For example, considering an expected range of 20–80% resistance with a model prediction of 85% resistance, the constraints in

Data from patients that had both population and clonal sequence data were first fit using _{0}_{10}_{0}_{10}

Some exceptions were made to this strategy:

To maintain a conservative methodology, patients whose samples at the time of treatment failure had <20% resistant virus were assumed to have exactly 20% resistance at the time of failure.

If the sample collected at the final time point for a patient had 80–100% resistant virus as determined by population sequencing, virus in that patient was assumed never to revert to WT.

If the sample collected at the initial time point for a patient had ≥20% and <80% resistant virus as determined by population sequencing, only deviations of the log_{10}_{10}_{0}

Model predictions were compared to results of 52 samples generated by deep sequencing (DS) _{0}

For the Monte Carol simulation, a sum of squared errors was calculated from the difference between the actual and model predicted % resistance. Monte Carlo simulations assumed a uniform distribution within the measured population sequence range. 10,000 replicate datasets were sampled to generate a distribution of errors. The significance of the model prediction was determined by calculating the percentage of errors in this distribution that were less than or equal to the observed error.

To assess the null hypothesis that the modeled results were not different from the actual results, the difference between the actual and predicted result was determined for each sample, and the null hypothesis that the mean of this difference equaled 0 was tested. Because the resultant differences were not normally distributed, the absolute differences were first arcsine square root transformed, but the original sign of the difference was retained. Parametric (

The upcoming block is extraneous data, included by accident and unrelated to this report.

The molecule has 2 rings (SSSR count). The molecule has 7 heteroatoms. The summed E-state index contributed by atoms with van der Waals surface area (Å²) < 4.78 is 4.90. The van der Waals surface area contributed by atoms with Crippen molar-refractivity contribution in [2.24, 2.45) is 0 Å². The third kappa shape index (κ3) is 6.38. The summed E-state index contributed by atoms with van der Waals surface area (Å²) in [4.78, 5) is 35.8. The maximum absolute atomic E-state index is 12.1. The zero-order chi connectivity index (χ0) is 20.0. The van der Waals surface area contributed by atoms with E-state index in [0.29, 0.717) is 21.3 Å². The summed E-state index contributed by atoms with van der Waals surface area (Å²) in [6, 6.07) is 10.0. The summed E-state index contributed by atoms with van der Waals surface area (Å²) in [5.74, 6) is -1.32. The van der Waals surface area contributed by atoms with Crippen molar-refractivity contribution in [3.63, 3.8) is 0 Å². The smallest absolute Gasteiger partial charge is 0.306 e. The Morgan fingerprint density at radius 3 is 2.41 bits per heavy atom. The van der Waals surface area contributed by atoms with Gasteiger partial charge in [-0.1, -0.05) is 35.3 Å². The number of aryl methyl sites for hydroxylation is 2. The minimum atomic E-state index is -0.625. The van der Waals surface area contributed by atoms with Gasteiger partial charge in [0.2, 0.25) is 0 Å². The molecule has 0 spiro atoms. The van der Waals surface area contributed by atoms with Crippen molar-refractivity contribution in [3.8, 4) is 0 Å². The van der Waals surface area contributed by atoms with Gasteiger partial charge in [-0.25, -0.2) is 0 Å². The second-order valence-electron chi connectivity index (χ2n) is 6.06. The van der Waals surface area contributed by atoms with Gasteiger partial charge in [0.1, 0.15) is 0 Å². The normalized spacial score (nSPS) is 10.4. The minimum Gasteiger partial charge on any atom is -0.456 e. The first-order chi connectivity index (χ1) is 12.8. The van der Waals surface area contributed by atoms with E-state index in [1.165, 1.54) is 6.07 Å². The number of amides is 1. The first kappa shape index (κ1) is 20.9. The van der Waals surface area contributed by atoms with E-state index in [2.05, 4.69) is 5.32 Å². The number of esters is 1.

Once parameters for all patient samples were estimated, the modeled time required for virus from samples of each patient to reach a specific percent resistance was calculated by setting the % resistance (_{x%}_{x%}

Population and clonal sequence data were queried using a custom Oracle database with Perl scripts. R (v. 2.15.0) was used to convert these numerical values into a format readable by Octave, which was in turn used to estimate model parameters using the optimization routine sqp.m. R was used to generate figures and calculate Kaplan-Meier statistics using the survival library. Kaplan-Meier statistics were confirmed by independent generation with JMP statistical software (SAS Institute, v. 8.0.1).

To ensure patient confidentiality, an anonymized dataset containing a summatry of the raw data underlying these analyses has been created and is available upon request to

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The authors gratefully acknowledge the contributions of Emily Martin in helping with design of experiments and interpretation of results.